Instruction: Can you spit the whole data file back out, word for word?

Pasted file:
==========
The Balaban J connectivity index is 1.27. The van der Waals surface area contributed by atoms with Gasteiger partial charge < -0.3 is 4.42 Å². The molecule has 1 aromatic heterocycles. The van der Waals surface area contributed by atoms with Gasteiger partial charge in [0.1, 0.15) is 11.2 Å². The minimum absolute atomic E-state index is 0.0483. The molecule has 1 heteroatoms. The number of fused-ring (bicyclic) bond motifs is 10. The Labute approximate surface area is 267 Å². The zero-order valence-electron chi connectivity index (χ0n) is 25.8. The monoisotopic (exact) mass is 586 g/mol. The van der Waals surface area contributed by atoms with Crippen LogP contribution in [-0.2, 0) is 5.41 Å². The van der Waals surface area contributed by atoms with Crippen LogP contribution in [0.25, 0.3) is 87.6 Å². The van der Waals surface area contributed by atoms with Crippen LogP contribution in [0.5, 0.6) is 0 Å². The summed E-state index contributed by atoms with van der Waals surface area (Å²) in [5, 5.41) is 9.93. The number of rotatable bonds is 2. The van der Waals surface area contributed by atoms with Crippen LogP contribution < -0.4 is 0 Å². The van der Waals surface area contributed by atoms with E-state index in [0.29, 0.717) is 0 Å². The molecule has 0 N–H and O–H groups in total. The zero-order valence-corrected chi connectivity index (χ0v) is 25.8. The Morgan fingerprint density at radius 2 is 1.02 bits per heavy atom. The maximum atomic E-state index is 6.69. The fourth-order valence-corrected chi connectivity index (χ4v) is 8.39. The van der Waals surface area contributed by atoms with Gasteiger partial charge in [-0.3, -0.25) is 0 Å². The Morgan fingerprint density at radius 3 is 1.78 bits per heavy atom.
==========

The Balaban J connectivity index is 1.27. The van der Waals surface area contributed by atoms with Gasteiger partial charge < -0.3 is 4.42 Å². The molecule has 1 aromatic heterocycles. The van der Waals surface area contributed by atoms with Gasteiger partial charge in [0.1, 0.15) is 11.2 Å². The minimum absolute atomic E-state index is 0.0483. The molecule has 1 heteroatoms. The number of fused-ring (bicyclic) bond motifs is 10. The Labute approximate surface area is 267 Å². The zero-order valence-electron chi connectivity index (χ0n) is 25.8. The monoisotopic (exact) mass is 586 g/mol. The van der Waals surface area contributed by atoms with Crippen LogP contribution in [-0.2, 0) is 5.41 Å². The van der Waals surface area contributed by atoms with Crippen LogP contribution in [0.25, 0.3) is 87.6 Å². The van der Waals surface area contributed by atoms with Crippen LogP contribution in [0.5, 0.6) is 0 Å². The summed E-state index contributed by atoms with van der Waals surface area (Å²) in [5, 5.41) is 9.93. The number of rotatable bonds is 2. The van der Waals surface area contributed by atoms with Crippen LogP contribution < -0.4 is 0 Å². The van der Waals surface area contributed by atoms with E-state index in [0.29, 0.717) is 0 Å². The molecule has 0 N–H and O–H groups in total. The zero-order valence-corrected chi connectivity index (χ0v) is 25.8. The Morgan fingerprint density at radius 2 is 1.02 bits per heavy atom. The maximum atomic E-state index is 6.69. The fourth-order valence-corrected chi connectivity index (χ4v) is 8.39. The van der Waals surface area contributed by atoms with Gasteiger partial charge in [-0.3, -0.25) is 0 Å². The Morgan fingerprint density at radius 3 is 1.78 bits per heavy atom.